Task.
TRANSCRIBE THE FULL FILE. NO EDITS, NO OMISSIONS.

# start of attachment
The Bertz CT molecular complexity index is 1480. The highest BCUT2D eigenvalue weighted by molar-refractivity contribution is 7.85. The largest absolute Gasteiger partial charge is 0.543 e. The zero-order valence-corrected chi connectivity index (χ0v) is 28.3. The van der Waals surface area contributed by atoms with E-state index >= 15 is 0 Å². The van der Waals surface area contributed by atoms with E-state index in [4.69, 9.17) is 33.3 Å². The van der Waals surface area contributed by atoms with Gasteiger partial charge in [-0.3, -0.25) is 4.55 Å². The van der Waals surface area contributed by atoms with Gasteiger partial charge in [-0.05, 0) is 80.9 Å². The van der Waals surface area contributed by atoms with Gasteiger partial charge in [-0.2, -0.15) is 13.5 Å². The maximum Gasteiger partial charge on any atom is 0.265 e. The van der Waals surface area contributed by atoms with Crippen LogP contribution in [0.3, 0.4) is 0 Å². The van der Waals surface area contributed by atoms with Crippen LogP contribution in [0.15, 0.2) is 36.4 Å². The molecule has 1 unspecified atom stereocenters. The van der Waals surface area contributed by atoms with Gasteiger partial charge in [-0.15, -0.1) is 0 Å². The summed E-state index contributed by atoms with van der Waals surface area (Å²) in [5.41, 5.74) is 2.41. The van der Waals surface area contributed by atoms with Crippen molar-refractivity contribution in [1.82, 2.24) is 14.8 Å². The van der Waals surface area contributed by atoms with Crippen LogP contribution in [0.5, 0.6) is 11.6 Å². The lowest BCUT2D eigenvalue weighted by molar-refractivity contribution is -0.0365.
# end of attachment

The Bertz CT molecular complexity index is 1480. The highest BCUT2D eigenvalue weighted by molar-refractivity contribution is 7.85. The largest absolute Gasteiger partial charge is 0.543 e. The zero-order valence-corrected chi connectivity index (χ0v) is 28.3. The van der Waals surface area contributed by atoms with E-state index >= 15 is 0 Å². The van der Waals surface area contributed by atoms with E-state index in [4.69, 9.17) is 33.3 Å². The van der Waals surface area contributed by atoms with Gasteiger partial charge in [-0.3, -0.25) is 4.55 Å². The van der Waals surface area contributed by atoms with Gasteiger partial charge in [-0.05, 0) is 80.9 Å². The van der Waals surface area contributed by atoms with Gasteiger partial charge in [-0.2, -0.15) is 13.5 Å². The maximum Gasteiger partial charge on any atom is 0.265 e. The van der Waals surface area contributed by atoms with Crippen LogP contribution in [0.3, 0.4) is 0 Å². The van der Waals surface area contributed by atoms with Crippen LogP contribution in [0.15, 0.2) is 36.4 Å². The molecule has 1 unspecified atom stereocenters. The van der Waals surface area contributed by atoms with Gasteiger partial charge in [-0.15, -0.1) is 0 Å². The summed E-state index contributed by atoms with van der Waals surface area (Å²) in [5.41, 5.74) is 2.41. The van der Waals surface area contributed by atoms with Crippen molar-refractivity contribution in [1.82, 2.24) is 14.8 Å². The van der Waals surface area contributed by atoms with Crippen LogP contribution in [0.5, 0.6) is 11.6 Å². The lowest BCUT2D eigenvalue weighted by molar-refractivity contribution is -0.0365.